Sunday Afternoons

He rolled the the tip of the cigarette between his lips, and started to cough as he lit it. It was the same cough she woke up to every night when he’d forget to breathe. She’d get a quiet moment in which she could sleep undisturbed. Deep in her heart, she wished it would last longer, but his calloused hand would sweep against her thighs once again.

Now, he lit his cigarette and unwound on the sofa whispering to himself, nodding. Their sixth child sat on the floor by the sofa making planes out of old bills and letters and whatever scraps of paper he found. But even he didn’t seem too entertained. She watched them from the kitchen table as her daughters cleaned every last one of the plates, the glass clanking between their small hands. They had better not break any-thing. That would set him off, and she had hoped for a quiet afternoon. If they’d only stop that clanking! They moved around the kitchen in their identical dresses – one size to fit the three, all below knee length. They complained that the fabric was irritating, but she could do nothing. She had knitted them herself and by God her daughters were going to wear them until their skin turned mangy.

Their father had taken them all out to the river that day, except for his wife and the youngest. It was a Sunday and as bright as it got. He had the tendency to pack them in the car and go. The kids never asked him to take them anywhere. In fact, they went along reluctantly. He decided where, when, and who was going. He invited as many strangers as he liked. He was always much kinder to strangers; to him, they were relatives, friends, friends of friends. But, to her, they were only more people to serve at the picnic and more mouths to take away food from the children’s mouths.

She would come along every now and again, but unlike her kids, she could say no. She had to do house-work or she had to check on his sick sister whom he still hadn’t had the time to check up on. She would much rather throw herself into the river than see her in-law, but at that point in her life and marriage, duty became everything. Sometimes it came as a good excuse.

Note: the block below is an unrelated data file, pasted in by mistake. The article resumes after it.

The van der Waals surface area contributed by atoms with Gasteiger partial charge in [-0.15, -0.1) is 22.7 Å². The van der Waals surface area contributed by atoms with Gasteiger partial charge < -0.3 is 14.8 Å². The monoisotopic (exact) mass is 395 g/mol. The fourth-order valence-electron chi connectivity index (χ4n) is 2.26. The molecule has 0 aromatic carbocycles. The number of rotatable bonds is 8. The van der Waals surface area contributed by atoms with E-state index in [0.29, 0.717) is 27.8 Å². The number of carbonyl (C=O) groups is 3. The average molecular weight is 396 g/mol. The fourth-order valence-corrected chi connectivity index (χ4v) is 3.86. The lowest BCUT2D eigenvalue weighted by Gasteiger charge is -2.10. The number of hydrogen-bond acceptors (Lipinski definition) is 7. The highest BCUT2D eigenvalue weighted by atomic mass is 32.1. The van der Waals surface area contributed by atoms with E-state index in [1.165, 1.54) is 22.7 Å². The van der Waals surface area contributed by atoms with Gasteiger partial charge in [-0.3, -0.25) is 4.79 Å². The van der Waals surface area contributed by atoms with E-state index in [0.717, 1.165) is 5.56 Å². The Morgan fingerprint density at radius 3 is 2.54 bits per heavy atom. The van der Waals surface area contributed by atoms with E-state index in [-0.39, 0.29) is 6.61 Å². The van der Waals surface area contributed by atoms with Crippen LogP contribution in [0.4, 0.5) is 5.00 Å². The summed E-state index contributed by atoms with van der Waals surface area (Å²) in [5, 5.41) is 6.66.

He sat and smoked on the sofa after his meal, his son in front of him. He had given him one reason why he left him behind that day. “You should stay with your mother, keep her company.” But the child hadn’t kept her company all the other times. He finished his cigarette and called his son to sit up straight. He needed to have a word. Words were not their father’s usual strategy. The seven-year-old gulped and stood still. He examined his father’s face, as he and his siblings had become accustomed to do. You could tell by his face. He looked up and saw a different man, as if by some unholy force, his father’s features had been rearranged. As if the devil himself had emerged through his father’s face. He asked, “How many men did your bitch mother bring around the house today, huh?"

Rami Abi Ammar

Rami Abi Ammar, grew up in a quiet, green town in Mount Lebanon, where he developed a strong connection to the natural world. Now a biology student at the American University of Beirut, Rami finds this connection growing and becoming more evident in his creative work. It is intriguing to study nature from a scientific standpoint, but he sees that the patterns of nature are deeply reflected in human nature and provide insight as well as comfort. Rami hopes to bring some of that insight and comfort back to Beirut, where greenery and harmony are ever receding.

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